Vasculitis means "inflammation of the blood vessels".

Inflammation is your immune system's natural response to injury or infection. It causes swelling, and can help the body deal with invading germs.

But in vasculitis, for some reason the immune system attacks healthy blood vessels, causing them to become swollen and narrow. This may be triggered by an infection or medication, although often the cause is unknown.

Vasculitis can range from a minor problem that just affects the skin, to a more serious illness that causes problems with organs such as the heart or kidneys.

There are many types of vasculitis. This page covers:

Eosinophilic granulomatosis with polyangiitis (Churg-Strauss syndrome)

Eosinophilic granulomatosis with polyangiitis, also called Churg-Strauss syndrome, is a type of vasculitis that mainly affects adults aged 30 to 45.

It can cause:

It can also affect the nerves, causing weakness, pins and needles or numbness, and it sometimes damages the kidneys or heart muscle. It's usually treated with steroid medication.

The Vasculitis UK website has more information about eosinophilic granulomatosis with polyangiitis.

Giant cell arteritis (temporal arteritis)

Giant cell arteritis is a type of vasculitis that often affects the arteries in the head and neck. It mostly occurs in adults over the age of 50.

It's sometimes called temporal arteritis because the arteries around the temples are often affected.

It can cause:

  • aching and soreness around the temples
  • jaw muscle pain while eating
  • headaches
  • double vision or vision loss

It also commonly occurs alongside polymyalgia rheumatica (see below). The main treatment is steroid medication

Read more about giant cell arteritis.

Granulomatosis with polyangiitis (Wegener's granulomatosis) 

Granulomatosis with polyangiitis, also called Wegener's granulomatosis, is a type of vasculitis that mainly affects blood vessels in the nose, sinuses, ears, lungs and kidneys. It mainly affects middle-aged or elderly people.

It can cause:

It's a serious condition that can be fatal if left untreated, as it can lead to organ failure. It's usually treated with steroid medication or other medicines that reduce the activity of the immune system.

Read more about granulomatosis with polyangiitis.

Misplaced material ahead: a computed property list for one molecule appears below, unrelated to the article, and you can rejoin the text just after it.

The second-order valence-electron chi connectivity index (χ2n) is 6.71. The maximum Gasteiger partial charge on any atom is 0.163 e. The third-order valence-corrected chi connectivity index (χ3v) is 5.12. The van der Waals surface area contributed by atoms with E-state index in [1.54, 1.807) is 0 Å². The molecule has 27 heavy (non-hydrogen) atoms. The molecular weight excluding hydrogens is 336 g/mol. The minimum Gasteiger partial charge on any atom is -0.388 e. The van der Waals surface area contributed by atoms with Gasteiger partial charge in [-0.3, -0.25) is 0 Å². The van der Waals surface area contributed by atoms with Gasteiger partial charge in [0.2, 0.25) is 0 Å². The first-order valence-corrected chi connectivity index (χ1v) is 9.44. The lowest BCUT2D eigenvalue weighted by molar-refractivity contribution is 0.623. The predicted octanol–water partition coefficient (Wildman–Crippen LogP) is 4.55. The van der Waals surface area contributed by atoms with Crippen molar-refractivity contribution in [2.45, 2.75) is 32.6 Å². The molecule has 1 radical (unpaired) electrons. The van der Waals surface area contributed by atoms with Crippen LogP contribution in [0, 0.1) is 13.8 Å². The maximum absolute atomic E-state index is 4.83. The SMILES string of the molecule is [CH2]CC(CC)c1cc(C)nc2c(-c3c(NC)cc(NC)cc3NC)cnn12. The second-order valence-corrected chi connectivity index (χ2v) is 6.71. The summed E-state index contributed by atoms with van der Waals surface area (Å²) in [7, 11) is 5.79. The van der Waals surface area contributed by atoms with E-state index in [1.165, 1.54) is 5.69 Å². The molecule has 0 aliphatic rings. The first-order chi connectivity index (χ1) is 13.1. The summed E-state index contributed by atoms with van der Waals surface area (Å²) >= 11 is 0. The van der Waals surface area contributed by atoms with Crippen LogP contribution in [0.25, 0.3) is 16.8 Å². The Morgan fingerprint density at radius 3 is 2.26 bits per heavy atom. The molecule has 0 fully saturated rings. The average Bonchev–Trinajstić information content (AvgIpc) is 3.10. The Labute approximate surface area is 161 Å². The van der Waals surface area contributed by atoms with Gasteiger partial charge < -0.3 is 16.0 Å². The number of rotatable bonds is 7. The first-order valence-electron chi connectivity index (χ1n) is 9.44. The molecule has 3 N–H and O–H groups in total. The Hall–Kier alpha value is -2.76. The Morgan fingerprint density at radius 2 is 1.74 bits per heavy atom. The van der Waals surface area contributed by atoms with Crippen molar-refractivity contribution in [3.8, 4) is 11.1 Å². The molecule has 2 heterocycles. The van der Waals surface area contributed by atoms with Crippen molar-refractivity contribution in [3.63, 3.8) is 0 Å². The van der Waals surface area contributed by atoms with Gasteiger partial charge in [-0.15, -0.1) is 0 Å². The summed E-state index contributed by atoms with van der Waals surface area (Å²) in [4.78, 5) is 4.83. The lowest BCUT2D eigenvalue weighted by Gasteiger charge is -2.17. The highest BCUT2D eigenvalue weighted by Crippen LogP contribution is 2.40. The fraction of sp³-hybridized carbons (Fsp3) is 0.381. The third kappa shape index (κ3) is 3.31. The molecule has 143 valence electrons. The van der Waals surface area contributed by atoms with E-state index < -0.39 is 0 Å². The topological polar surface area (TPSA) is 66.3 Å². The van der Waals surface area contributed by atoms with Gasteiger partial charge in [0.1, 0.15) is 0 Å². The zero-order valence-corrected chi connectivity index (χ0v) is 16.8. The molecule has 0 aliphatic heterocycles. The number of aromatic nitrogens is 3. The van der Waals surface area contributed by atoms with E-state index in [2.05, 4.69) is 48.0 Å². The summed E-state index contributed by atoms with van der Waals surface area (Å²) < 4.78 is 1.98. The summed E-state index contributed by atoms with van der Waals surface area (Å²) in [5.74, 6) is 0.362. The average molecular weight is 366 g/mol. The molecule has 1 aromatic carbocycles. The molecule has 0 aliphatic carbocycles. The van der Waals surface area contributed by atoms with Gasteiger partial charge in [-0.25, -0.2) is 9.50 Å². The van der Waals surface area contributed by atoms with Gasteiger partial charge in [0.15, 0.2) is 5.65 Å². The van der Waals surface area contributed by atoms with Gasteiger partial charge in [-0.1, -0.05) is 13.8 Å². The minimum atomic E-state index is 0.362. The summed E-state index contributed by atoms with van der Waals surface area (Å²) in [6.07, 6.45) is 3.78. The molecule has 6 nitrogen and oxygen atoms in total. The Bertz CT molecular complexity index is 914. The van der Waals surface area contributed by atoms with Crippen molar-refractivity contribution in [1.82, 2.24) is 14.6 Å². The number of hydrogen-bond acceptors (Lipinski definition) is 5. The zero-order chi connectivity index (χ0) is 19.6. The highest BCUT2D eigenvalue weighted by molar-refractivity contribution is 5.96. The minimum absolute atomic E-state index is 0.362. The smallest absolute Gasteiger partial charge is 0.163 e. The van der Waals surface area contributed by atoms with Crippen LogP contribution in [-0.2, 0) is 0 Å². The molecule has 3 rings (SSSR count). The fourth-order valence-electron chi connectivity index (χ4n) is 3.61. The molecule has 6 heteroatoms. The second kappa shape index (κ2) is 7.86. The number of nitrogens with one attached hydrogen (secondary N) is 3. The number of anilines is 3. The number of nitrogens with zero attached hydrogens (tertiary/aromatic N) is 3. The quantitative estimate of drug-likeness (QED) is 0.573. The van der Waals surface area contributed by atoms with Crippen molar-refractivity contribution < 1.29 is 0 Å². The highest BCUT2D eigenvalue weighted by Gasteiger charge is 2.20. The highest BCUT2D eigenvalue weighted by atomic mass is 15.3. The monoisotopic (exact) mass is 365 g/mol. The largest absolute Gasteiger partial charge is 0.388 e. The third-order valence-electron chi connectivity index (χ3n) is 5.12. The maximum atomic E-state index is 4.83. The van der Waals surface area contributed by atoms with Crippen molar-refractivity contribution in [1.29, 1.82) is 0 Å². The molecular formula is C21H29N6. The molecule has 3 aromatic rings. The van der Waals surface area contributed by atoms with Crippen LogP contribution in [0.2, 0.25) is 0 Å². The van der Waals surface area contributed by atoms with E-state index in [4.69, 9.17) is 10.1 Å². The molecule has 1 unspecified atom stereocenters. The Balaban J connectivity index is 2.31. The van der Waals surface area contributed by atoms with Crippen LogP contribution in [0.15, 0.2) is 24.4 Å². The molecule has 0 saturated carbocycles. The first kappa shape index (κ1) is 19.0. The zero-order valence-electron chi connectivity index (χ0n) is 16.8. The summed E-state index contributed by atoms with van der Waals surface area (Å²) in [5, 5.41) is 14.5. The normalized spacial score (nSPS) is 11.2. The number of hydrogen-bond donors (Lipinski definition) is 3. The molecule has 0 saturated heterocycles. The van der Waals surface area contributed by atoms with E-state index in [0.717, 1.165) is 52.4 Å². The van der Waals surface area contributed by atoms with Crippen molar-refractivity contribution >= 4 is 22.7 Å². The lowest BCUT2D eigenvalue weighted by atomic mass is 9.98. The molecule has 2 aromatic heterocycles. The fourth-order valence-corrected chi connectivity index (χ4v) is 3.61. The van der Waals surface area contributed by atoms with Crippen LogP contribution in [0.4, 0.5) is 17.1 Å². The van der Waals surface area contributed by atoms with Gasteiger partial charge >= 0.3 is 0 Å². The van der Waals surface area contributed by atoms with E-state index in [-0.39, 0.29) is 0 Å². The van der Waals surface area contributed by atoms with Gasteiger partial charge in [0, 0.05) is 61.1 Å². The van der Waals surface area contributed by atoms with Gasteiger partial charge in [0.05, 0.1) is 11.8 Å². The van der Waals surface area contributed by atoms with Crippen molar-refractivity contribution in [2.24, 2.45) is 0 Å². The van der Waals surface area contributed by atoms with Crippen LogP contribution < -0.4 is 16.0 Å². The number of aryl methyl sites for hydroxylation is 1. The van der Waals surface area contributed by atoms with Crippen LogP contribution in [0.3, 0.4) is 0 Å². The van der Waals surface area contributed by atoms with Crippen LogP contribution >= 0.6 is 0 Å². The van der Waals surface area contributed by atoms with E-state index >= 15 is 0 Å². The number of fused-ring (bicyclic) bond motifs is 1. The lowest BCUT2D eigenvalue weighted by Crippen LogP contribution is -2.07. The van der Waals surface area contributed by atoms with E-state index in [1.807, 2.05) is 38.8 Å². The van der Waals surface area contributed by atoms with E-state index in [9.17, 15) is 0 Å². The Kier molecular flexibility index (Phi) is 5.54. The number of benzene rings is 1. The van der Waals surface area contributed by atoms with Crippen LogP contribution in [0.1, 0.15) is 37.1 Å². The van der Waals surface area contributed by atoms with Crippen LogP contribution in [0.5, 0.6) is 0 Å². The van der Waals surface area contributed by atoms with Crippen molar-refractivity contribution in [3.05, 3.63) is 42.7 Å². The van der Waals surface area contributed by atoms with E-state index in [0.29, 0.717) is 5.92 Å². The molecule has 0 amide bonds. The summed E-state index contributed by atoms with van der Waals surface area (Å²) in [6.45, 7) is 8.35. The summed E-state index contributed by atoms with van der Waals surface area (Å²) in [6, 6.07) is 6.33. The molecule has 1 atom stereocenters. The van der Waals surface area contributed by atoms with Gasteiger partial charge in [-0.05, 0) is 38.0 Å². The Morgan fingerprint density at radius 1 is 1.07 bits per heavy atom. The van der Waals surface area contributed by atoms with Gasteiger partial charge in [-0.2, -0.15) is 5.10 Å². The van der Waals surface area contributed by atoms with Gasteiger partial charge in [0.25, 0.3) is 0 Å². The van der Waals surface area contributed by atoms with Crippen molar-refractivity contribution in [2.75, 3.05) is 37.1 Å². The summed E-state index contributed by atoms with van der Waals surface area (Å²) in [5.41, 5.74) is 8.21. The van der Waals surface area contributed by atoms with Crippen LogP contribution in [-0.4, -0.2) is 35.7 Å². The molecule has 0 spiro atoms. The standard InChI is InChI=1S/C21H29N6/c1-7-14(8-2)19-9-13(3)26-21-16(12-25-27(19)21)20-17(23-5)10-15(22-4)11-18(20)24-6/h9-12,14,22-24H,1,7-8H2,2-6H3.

Henoch-Schönlein purpura

Henoch-Schönlein purpura is a rare type of vasculitis that usually occurs in children and can affect the skin, kidneys or bowel. It's thought to be triggered by the body reacting to an infection.

It can cause:

It's not usually serious and tends to get better without treatment.

Read more about Henoch-Schönlein purpura.

Kawasaki disease

Kawasaki disease is a rare condition that can occur in children under five. The trigger is thought to be an infection, although the exact cause is not fully understood.

It can cause:

  • a high temperature (fever) that lasts for more than five days
  • a rash
  • swollen glands in the neck
  • red fingers or toes, red eyes, and redness of the lips, tongue or mouth

Kawasaki disease can affect the coronary arteries, the blood vessels that supply blood to the heart, so some children experience heart problems.

It usually needs to be treated in hospital with aspirin and a treatment called immunoglobulin.

Read more about Kawasaki disease.

Microscopic polyangiitis

Microscopic polyangiitis is a rare and potentially serious long-term type of vasculitis that most often develops in middle-aged people.

It can affect any organ, but particularly affects the lungs, kidneys and nerves.

It can cause:

It's usually treated with steroid medication or other medicines that reduce the activity of the immune system.

The Vasculitis UK website has more information about microscopic polyangiitis.

Polyarteritis nodosa

Polyarteritis nodosa is a rare type of vasculitis that particularly affects the arteries supplying the gut, kidneys and nerves. It tends to develop in childhood or in middle-aged people.

It can sometimes be triggered by an infection, such as hepatitis B, but the exact cause is uncertain.

It can cause:

It can be very serious if not treated. The main treatment is steroid medication, and sometimes other medicines that reduce the activity of the immune system.

The Vasculitis UK website has more information about polyarteritis nodosa.

Polymyalgia rheumatica 

Polymyalgia rheumatica is a type of vasculitis that's closely related to giant cell arteritis (see above). It mostly occurs in adults over 50 and is more common in women than men.

It can cause:

  • pain and stiffness in the shoulders, neck and hips, which is often worse after waking up
  • a high temperature (fever)
  • extreme tiredness
  • loss of appetite and weight loss
  • depression

The main treatment is steroid medication, which is usually used in lower doses than for giant cell arteritis. 

Read more about polymyalgia rheumatica.

Takayasu arteritis

Takayasu arteritis is a type of vasculitis that mainly affects young women. It's very rare in the UK. It affects the main artery from the heart, as well as the major arteries branching off it.

It can cause:

Treatment is usually with steroid medication.

The Vasculitis UK website has more information about Takayasu arteritis.

Other types of vasculitis 

Other types of vasculitis include:

Click on the links above for more information on these types of vasculitis.

Information about you

If you have vasculitis, your clinical team may pass information about you on to the National Congenital Anomaly and Rare Diseases Registration Service (NCARDRS).

This helps scientists look for better ways to prevent and treat this condition. You can opt out of the register at any time.

Find out more about the NCARDRS register.

Page last reviewed: 18/10/2016

Next review due: 18/10/2019